Named "Best Serious Game" at the 2013 International Mobile Gaming awards, DragonBox+ is an awesome example of a game-based learning app that can be used by either children or adults.
It may cost $5.99 to download, but DragonBox+ succeeds where many modern mathematics lesson plans fail. It simplifies the process of solving algebraic equations and even makes it fun for children. While the game is certainly designed for the young ones, there's no question that it can be used to teach teenagers and even some adults who may be seeking a better understanding of the sometimes scary subject.
When you first open up the app, DragonBox+ asks you to pick an avatar. From there, the first few levels act as a sort of tutorial, establishing a few rules and helping you get the hang of moving pieces on the board.
The entire game revolves around a single objective: isolate the glowing box on one side of the screen. With small pictured tiles strewn about on both sides of each level, it is your job to follow the rules of the game (new rules are added in each chapter) in order to move the tiles to the side opposite the box. In the first chapter, the levels are relatively simple, as they have only a few established rules and there aren't yet an overwhelming number of tiles. In the later chapters, however, things get more complicated.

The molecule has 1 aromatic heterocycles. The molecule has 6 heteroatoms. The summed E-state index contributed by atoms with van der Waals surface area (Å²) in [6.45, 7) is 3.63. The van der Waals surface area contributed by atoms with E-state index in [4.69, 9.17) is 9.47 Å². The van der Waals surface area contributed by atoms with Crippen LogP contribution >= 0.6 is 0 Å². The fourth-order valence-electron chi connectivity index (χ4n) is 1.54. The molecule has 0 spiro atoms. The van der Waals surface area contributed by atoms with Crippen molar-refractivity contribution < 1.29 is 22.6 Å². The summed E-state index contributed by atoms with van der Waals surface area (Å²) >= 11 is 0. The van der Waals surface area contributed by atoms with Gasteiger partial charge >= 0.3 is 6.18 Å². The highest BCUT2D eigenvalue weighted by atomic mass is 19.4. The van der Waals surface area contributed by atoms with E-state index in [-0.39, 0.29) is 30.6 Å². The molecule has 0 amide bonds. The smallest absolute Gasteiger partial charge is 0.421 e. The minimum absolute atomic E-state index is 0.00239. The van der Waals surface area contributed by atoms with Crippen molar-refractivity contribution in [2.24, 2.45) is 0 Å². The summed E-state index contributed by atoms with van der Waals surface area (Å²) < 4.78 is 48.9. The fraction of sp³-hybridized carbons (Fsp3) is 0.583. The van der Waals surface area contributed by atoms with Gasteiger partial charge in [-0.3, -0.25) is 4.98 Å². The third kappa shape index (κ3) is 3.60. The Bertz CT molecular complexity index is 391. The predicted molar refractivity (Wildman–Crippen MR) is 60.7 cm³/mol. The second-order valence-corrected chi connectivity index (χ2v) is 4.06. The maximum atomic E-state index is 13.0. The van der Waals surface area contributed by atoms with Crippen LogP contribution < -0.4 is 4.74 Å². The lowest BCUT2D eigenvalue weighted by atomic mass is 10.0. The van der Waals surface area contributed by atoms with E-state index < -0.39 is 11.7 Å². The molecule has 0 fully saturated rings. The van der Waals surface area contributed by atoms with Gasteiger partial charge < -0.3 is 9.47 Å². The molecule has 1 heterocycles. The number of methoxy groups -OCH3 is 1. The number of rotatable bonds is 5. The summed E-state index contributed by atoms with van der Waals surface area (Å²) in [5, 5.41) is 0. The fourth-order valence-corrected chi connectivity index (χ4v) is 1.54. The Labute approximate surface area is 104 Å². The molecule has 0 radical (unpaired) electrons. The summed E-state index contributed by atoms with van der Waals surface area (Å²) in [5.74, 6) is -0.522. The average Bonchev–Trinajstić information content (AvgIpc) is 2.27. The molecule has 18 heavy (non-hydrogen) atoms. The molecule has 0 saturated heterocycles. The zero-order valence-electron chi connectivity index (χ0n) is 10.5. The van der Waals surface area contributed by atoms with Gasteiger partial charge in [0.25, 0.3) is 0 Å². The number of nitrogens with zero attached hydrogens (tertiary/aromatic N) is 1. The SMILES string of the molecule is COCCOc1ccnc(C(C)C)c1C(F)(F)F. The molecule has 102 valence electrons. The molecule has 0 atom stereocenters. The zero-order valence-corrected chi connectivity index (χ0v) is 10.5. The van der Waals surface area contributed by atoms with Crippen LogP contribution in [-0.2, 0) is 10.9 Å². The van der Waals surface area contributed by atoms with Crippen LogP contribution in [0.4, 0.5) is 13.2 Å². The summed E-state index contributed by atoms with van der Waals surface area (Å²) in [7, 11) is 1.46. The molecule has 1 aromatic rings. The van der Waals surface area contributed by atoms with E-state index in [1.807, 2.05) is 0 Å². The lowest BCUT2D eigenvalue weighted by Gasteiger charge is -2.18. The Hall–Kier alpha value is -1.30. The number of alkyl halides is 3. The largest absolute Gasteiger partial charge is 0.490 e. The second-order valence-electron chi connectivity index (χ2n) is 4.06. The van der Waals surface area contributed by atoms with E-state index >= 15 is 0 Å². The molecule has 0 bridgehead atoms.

If you haven't figured it out by now, the glowing box represents the variable that needs to be solved for, the "X" if you will, while the other tiles represent numbers. Since your job is to move the other tiles away from the box, you are essentially isolating the variable on one side of the equation and therefore finding its value.
In order to ensure that you aren't just haphazardly moving tiles back and forth between the sides, each level gives you a certain number of moves you can use to complete your objective. Also, there's a reservoir of tiles that can be used in your problem solving.
The simplest operation that can be performed in DragonBox+ is addition. For example, if you have a lizard tile on the same side as your box, you can grab a "negative" version of the lizard and "add" it to both sides, which will help to isolate your box. You can also divide by tiles and multiply by tiles in later chapters. But of course, the beauty of the game is that these complex-sounding mathematical operations are disguised as simple game rules.
One thing I would add to DragonBox+ is more explicit explanation of the mathematical concepts being taught. While the game does slowly mix real numbers in with the pictured tiles, which is brilliant, I still think an explanation or a pictureless math chapter at the end of the game would go a long way in helping a student to apply the game-learned rules to the real world of algebra. That said, there is a fine line that shouldn't be crossed with such an explanation, otherwise it may turn a child off. Also, I think it would be great if you could "level up" your avatar by completing chapters or challenges.
Dragonbox+ is also available on iOS, Windows, and Mac.